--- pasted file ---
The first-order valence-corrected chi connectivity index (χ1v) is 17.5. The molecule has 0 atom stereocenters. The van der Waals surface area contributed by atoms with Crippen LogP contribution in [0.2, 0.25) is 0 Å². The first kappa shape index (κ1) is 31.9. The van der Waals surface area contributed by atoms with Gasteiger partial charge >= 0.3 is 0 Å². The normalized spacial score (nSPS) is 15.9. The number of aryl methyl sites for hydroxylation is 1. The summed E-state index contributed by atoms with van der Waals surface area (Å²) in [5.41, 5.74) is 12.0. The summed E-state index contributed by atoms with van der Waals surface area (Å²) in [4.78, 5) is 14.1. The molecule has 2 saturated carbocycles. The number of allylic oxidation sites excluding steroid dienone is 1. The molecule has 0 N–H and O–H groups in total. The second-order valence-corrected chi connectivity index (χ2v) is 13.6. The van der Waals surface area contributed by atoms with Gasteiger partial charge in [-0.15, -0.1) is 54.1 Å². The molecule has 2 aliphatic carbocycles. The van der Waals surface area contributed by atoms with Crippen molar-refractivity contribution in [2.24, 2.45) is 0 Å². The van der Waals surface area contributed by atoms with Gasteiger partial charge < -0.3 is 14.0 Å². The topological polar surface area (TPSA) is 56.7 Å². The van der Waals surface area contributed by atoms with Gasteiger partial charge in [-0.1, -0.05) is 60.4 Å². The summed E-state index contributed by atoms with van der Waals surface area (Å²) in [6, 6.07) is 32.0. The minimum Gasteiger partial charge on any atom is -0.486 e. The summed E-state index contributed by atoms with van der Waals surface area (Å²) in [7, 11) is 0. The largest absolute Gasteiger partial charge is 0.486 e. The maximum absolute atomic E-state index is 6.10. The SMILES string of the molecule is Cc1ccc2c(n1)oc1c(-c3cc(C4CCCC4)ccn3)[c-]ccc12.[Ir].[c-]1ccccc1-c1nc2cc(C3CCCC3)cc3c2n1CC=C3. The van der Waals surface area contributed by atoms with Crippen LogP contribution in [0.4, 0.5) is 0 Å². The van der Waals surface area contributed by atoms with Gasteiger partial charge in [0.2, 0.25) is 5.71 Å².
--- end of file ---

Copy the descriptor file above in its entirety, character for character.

The first-order valence-corrected chi connectivity index (χ1v) is 17.5. The molecule has 0 atom stereocenters. The van der Waals surface area contributed by atoms with Crippen LogP contribution in [0.2, 0.25) is 0 Å². The first kappa shape index (κ1) is 31.9. The van der Waals surface area contributed by atoms with Gasteiger partial charge >= 0.3 is 0 Å². The normalized spacial score (nSPS) is 15.9. The number of aryl methyl sites for hydroxylation is 1. The summed E-state index contributed by atoms with van der Waals surface area (Å²) in [5.41, 5.74) is 12.0. The summed E-state index contributed by atoms with van der Waals surface area (Å²) in [4.78, 5) is 14.1. The molecule has 2 saturated carbocycles. The number of allylic oxidation sites excluding steroid dienone is 1. The molecule has 0 N–H and O–H groups in total. The second-order valence-corrected chi connectivity index (χ2v) is 13.6. The van der Waals surface area contributed by atoms with Gasteiger partial charge in [-0.15, -0.1) is 54.1 Å². The molecule has 2 aliphatic carbocycles. The van der Waals surface area contributed by atoms with Crippen molar-refractivity contribution in [2.24, 2.45) is 0 Å². The van der Waals surface area contributed by atoms with Gasteiger partial charge < -0.3 is 14.0 Å². The topological polar surface area (TPSA) is 56.7 Å². The van der Waals surface area contributed by atoms with Gasteiger partial charge in [-0.1, -0.05) is 60.4 Å². The summed E-state index contributed by atoms with van der Waals surface area (Å²) in [6, 6.07) is 32.0. The minimum Gasteiger partial charge on any atom is -0.486 e. The summed E-state index contributed by atoms with van der Waals surface area (Å²) in [7, 11) is 0. The largest absolute Gasteiger partial charge is 0.486 e. The maximum absolute atomic E-state index is 6.10. The SMILES string of the molecule is Cc1ccc2c(n1)oc1c(-c3cc(C4CCCC4)ccn3)[c-]ccc12.[Ir].[c-]1ccccc1-c1nc2cc(C3CCCC3)cc3c2n1CC=C3. The van der Waals surface area contributed by atoms with Crippen LogP contribution in [0.4, 0.5) is 0 Å². The van der Waals surface area contributed by atoms with Gasteiger partial charge in [0.2, 0.25) is 5.71 Å².